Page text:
Saturday, November 20, 2010



Quatre etudes de rythme - Messiaen - Martin Zehn

Developing a principled vocabulary. Strict, severe, earnest.
Sun's Golden Hits - Jerry Lee Lewis, Johnny Cash, Carl Perkins, Carl Mann, Charlie Rich, Bill Justis
String quartet in c op. 110 - Shostakovich - Fitzwilliam SQ

We meet as survivors on this stricken plain.
       We dance the tunes we are given.
              We rage and weep into voided space.
                    We circle back.

Life Christmas Treasury (ca. 1965)

Mantra II - Stockhausen - Aloys Kontarsky/Alfons Kontarsky

Stockhausen's Mantra I and Mantra II don't gel for me. The sound world created by the pitch/rhythm structure overpowers the sound world created by the modulations. The addition of new instruments seems like a failed attempt to launch the pig. It could just be that I am hearing it on a poorly transferred tape of a noisy phonograph. Even so, these strike me as not-so-interestingly wrecked piano duos. I end up wishing I could just hear the piano parts straight.

The Rubaiyat of Omar Khayyam - Hovhaness - Seattle SO/Schwartz/Michael York

Surface without features - background without purpose - following the dictates of an impenetrably personal mythos - empty. I really do keep trying with Hovhaness, but so far I just don't get it.


Keith Eisenbrey, Aaron Keyt, and Neal Meyer at the Chapel Performance Space - Good Shepherd Center, Seattle

Three Bagatelles - Keyt - Keith Eisenbrey, piano
Foliage - Keyt
Blood and Fire Hallelujah - Eisenbrey - Keith Eisenbrey, piano
Gradus: for Fux, Tesla, and Milo the Wrestler - Meyer - Neal Meyer piano

First of all I want to extend some big "Thank yous":
to Neal for arranging this concert,
to Steve Peters and the Wayward Music Festival for allowing the use of the space and instrument,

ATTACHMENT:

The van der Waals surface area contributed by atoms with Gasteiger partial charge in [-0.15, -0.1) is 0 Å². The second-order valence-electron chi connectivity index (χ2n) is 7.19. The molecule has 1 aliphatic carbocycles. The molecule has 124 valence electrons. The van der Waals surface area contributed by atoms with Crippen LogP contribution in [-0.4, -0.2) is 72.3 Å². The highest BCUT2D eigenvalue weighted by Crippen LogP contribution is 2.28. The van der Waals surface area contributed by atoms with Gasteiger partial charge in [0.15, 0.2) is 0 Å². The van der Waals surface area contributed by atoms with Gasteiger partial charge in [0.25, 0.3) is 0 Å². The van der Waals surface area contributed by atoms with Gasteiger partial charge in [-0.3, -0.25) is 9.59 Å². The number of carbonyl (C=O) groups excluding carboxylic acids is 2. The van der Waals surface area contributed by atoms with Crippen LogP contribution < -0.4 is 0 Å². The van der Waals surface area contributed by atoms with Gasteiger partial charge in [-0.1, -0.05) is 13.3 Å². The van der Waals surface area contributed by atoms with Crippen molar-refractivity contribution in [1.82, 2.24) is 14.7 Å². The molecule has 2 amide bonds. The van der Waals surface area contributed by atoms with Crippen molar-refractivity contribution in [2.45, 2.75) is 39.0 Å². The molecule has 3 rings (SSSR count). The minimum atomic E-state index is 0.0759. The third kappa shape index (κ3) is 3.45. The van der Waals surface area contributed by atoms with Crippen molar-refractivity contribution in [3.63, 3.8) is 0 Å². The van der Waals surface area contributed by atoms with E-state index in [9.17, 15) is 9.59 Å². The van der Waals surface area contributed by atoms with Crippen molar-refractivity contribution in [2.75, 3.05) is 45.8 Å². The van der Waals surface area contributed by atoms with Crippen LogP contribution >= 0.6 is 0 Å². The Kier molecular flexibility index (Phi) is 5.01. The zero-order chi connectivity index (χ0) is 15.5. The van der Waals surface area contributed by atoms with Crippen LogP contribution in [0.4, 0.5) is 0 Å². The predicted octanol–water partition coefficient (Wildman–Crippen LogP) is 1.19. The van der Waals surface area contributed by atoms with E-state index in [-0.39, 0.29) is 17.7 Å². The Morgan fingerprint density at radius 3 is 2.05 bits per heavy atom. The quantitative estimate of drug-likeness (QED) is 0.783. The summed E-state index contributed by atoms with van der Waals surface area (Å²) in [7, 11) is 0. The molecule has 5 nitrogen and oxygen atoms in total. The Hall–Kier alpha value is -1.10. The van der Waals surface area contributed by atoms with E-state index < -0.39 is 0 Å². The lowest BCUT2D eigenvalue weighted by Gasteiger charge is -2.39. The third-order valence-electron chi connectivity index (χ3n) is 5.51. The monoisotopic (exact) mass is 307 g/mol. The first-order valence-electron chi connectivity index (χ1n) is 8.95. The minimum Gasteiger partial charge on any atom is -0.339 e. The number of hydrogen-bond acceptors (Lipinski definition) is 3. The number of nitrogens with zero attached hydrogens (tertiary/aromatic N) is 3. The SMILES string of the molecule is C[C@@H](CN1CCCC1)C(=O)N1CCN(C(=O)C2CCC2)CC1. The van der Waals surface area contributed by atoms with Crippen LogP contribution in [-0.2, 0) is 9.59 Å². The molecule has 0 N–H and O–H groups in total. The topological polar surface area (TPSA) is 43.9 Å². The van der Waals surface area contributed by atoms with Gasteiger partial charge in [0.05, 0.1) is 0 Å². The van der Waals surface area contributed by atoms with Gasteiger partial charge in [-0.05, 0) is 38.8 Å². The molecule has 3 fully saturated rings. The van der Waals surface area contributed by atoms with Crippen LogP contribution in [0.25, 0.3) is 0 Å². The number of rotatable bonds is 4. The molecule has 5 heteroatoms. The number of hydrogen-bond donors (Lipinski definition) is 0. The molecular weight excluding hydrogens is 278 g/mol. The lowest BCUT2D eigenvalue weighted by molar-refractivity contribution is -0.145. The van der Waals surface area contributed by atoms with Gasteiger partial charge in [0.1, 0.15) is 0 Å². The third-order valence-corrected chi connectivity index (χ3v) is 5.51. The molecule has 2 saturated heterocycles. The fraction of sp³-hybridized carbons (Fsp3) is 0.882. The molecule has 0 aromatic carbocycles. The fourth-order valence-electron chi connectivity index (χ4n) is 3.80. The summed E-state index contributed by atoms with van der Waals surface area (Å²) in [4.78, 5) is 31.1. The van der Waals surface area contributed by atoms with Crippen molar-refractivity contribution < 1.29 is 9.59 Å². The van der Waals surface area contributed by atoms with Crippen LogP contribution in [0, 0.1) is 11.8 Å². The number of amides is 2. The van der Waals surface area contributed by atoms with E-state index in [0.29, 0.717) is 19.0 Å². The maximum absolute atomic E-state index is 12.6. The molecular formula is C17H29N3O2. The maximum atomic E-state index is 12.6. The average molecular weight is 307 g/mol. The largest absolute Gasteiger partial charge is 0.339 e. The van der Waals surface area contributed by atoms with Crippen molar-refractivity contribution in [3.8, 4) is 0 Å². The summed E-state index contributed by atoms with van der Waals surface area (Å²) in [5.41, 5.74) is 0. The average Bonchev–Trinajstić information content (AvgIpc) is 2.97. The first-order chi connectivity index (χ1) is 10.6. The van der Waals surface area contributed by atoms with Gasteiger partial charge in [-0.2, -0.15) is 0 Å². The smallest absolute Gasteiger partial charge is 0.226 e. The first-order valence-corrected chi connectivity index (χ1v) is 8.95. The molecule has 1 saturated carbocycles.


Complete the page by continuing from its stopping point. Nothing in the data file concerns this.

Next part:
to Cristina Valdes for having the piano tuned,
and to Moe Provenchal and her assistant Amy for the sound design and recording.

Aaron's intricately delicate Bagatelles are a pleasure to perform. Though they are not difficult in the Lisztian manner they present a challenge not unlike constructing a house of cards in a tight space. Any stray movements and the whole thing could fall apart. I loved the tin-foil sound world of Foliage, though since I had just performed, and was just about to perform, I was unfortunately distracted and don't have a good sense of what the piece does.

This performance version of Blood and Fire Hallelujah consisted of my 31' mix played over speakers while I improvised on the piano. The underlying theatrical conceit was "piano concerto". Since I was engaged onstage I don't yet have a clear idea of how it went or came across or even really what it is, so I'll just throw some facts in. The mix on the CD was constructed from recordings of percussion instruments and my multi-tracked performance of William Cowper's hymn Western Melody. I sang the arrangement found in a 1953 shape note hymnal "The Old School Hymnal No. 9". The title comes from a Salvation Army book-plate found in a 19th Century family diary.

My thoughts during this hour-long performance of 3 rungs from Gradus centered on the theatrical aspect. From the back of the hall the lines and knobbiness of Neal's face, reminiscent of drawings by Goya, backed by black curtains, set off by his dark clothing, fairly glowed in the stage light, as though transported. I especially loved one long moment several minutes in duration in which Neal remained perfectly still, his arm suspended above the keyboard at just the apex, neither just having been released from the keyboard, nor about to sink back in.

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